Munich Security Conference report: Europe at odds amid ‘boundless crises’
The report, titled “Boundless Crises, Reckless Spoilers, Helpless Guardians” went online ahead of the upcoming 52nd session of the Munich Security Conference. The prominent international political event, featuring some 30 high-ranking officials from various countries, including Russian PM Dmitry Medvedev, opens February 12 in the Bavarian capital, Munich.
The authors, including German diplomat and Munich Conference chairman Wolfgang Ischinger, were pessimistic describing the state of Europe and the West. “The traditional guardians of a liberal international order seem to believe less and less in their ability to shape events,” said the report.
The European neighborhood was seen at great odds, as “from Libya to Iraq, from Mali to Afghanistan, states are failing.”
The bloody Syrian war, along with other Middle Eastern conflicts, might bring violence to European soil, the report warns, citing Angela Merkel’s quote that Europe “had not yet sufficiently understood that what happens in Aleppo and Mosul can affect Essen or Stuttgart.”
Syria has been the main driver of Europe’s refugee crisis, the paper says, mentioning EU’s inefficient migration policy. According to the authors, since the fall of the Berlin Wall in 1989, over 40 countries worldwide have erected fences against more than 60 of their neighbors, with 15 new walls built in 2015 alone. “In Europe, the border-free Schengen area is under threat,” the report alerts.
The EU itself faces challenges for years to come, it adds: “Europe has so far failed to build a credible common foreign and security policy as envisaged by the Treaty of Lisbon.”
Instead, Brussels “continues to be handicapped” by multiple major problems, including “continuing question marks surrounding Greece and the euro,” the threat of Brexit and of re-erected borders across Europe and also “a resurgence of illiberal right-wing nationalism and populism.”
Another major challenge for Europe is a “shaky agreement on sanctions against Russia” and “diverging US and European paths.” As seen from European perspective, the current relationships between Russia and the West “may indeed be in its worst shape since the end of the Cold War” while an “escalation of violence between major powers cannot be dismissed as an unrealistic nightmare.”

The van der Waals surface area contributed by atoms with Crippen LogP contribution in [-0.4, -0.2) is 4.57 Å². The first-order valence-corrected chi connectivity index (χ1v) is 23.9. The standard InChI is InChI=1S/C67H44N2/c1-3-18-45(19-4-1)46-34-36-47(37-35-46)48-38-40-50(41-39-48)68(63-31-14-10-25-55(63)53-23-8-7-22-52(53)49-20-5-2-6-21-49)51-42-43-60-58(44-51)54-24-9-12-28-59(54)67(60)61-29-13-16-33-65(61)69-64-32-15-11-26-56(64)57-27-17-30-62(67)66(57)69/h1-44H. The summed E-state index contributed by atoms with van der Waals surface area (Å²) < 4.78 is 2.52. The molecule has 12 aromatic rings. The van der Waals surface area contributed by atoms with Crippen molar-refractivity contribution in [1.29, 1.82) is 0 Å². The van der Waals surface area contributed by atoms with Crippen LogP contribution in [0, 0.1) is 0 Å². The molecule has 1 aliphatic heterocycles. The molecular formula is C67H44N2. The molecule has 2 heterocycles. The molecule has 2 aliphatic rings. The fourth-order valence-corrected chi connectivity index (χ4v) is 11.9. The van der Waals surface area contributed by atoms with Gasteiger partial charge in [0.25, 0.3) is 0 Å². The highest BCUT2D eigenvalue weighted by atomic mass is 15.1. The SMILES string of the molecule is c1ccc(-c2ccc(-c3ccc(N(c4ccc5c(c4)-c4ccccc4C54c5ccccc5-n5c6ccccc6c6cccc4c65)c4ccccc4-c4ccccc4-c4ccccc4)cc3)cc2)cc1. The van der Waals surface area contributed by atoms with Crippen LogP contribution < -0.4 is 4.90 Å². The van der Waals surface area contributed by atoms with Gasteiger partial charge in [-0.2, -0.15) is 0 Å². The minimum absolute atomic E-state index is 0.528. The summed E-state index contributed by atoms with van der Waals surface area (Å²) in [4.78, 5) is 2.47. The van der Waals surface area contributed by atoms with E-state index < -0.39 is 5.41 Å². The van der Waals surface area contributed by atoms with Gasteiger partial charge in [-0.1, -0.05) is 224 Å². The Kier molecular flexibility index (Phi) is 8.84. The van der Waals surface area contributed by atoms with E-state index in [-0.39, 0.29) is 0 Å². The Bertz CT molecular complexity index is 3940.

In contrast to what Washington sees as a “reassurance” of its NATO allies against “assertive” Russia by putting more troops in Eastern Europe, the report argued: “Still others [among NATO countries] think that too strong an emphasis on NATO’s Eastern borders could be dangerous in the long run.”
The militarization of Eastern Europe brings nothing but Europe being split into Western and Russian camps and very few countries in the middle. “Eastern Europe might witness the emergence of a new kind of Iron Curtain at the NATO-Russian border and a cordon consisting of those few countries ‘in between,’ whose security status and economic relationships remain contested,” the paper admits.
The country “in between” is Ukraine, that topped the Munich Conference’s agenda last year. Remarkably, the report said Brussels is not going to offer Kiev any large-scale financial or political support beyond the free-trade agreement citing “increasing skepticism regarding the Ukrainian willingness to reform.”
The 2015 conference featured Ukraine’s president Petro Poroshenko who showed “Russian passports” he claimed were taken from fighters in the rebel East of the country, as well as a shrapnel-ridden piece of metal he said had belonged to a bus destroyed by a landmine - presenting both as "evidence" of Moscow’s involvement in the conflict, which the Russian side has been firmly denying, dismissing any allegations for lack of proof.
In 2016, Europe and the West are likely to face a period of growing risks, “including of military confrontation, of uncertainty, and of fundamental transformation – the beginning of a more unstable international era,” the conference report summarized.